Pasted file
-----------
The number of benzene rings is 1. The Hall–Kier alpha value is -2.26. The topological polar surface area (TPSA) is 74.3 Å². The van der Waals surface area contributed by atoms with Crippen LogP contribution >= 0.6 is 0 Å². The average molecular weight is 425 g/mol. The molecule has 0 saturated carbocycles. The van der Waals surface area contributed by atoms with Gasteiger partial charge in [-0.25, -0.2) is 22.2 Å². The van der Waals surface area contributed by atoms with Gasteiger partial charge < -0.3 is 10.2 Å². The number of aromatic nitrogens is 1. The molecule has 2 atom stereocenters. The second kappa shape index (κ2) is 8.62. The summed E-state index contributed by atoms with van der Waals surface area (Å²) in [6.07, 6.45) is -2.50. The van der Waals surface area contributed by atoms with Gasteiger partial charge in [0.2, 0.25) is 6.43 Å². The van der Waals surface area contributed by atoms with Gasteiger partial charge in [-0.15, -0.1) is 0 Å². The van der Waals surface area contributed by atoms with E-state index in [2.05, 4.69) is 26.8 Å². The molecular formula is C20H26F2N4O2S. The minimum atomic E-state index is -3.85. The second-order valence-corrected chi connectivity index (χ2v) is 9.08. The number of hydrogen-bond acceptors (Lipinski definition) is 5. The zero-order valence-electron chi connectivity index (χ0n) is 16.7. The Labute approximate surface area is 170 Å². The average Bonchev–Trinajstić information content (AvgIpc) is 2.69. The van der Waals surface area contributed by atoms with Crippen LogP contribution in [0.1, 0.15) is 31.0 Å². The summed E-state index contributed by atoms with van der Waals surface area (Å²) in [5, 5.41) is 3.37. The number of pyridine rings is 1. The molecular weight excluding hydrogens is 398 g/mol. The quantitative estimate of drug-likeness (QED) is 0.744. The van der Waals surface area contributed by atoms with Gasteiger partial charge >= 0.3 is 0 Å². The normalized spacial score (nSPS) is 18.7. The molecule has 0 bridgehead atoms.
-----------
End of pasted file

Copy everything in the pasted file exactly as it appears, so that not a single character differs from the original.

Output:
The number of benzene rings is 1. The Hall–Kier alpha value is -2.26. The topological polar surface area (TPSA) is 74.3 Å². The van der Waals surface area contributed by atoms with Crippen LogP contribution >= 0.6 is 0 Å². The average molecular weight is 425 g/mol. The molecule has 0 saturated carbocycles. The van der Waals surface area contributed by atoms with Gasteiger partial charge in [-0.25, -0.2) is 22.2 Å². The van der Waals surface area contributed by atoms with Gasteiger partial charge < -0.3 is 10.2 Å². The number of aromatic nitrogens is 1. The molecule has 2 atom stereocenters. The second kappa shape index (κ2) is 8.62. The summed E-state index contributed by atoms with van der Waals surface area (Å²) in [6.07, 6.45) is -2.50. The van der Waals surface area contributed by atoms with Gasteiger partial charge in [0.2, 0.25) is 6.43 Å². The van der Waals surface area contributed by atoms with Gasteiger partial charge in [-0.15, -0.1) is 0 Å². The van der Waals surface area contributed by atoms with E-state index in [2.05, 4.69) is 26.8 Å². The molecular formula is C20H26F2N4O2S. The minimum atomic E-state index is -3.85. The second-order valence-corrected chi connectivity index (χ2v) is 9.08. The number of hydrogen-bond acceptors (Lipinski definition) is 5. The zero-order valence-electron chi connectivity index (χ0n) is 16.7. The Labute approximate surface area is 170 Å². The average Bonchev–Trinajstić information content (AvgIpc) is 2.69. The van der Waals surface area contributed by atoms with Crippen LogP contribution in [0.1, 0.15) is 31.0 Å². The summed E-state index contributed by atoms with van der Waals surface area (Å²) in [5, 5.41) is 3.37. The number of pyridine rings is 1. The molecular weight excluding hydrogens is 398 g/mol. The quantitative estimate of drug-likeness (QED) is 0.744. The van der Waals surface area contributed by atoms with Gasteiger partial charge >= 0.3 is 0 Å². The normalized spacial score (nSPS) is 18.7. The molecule has 0 bridgehead atoms.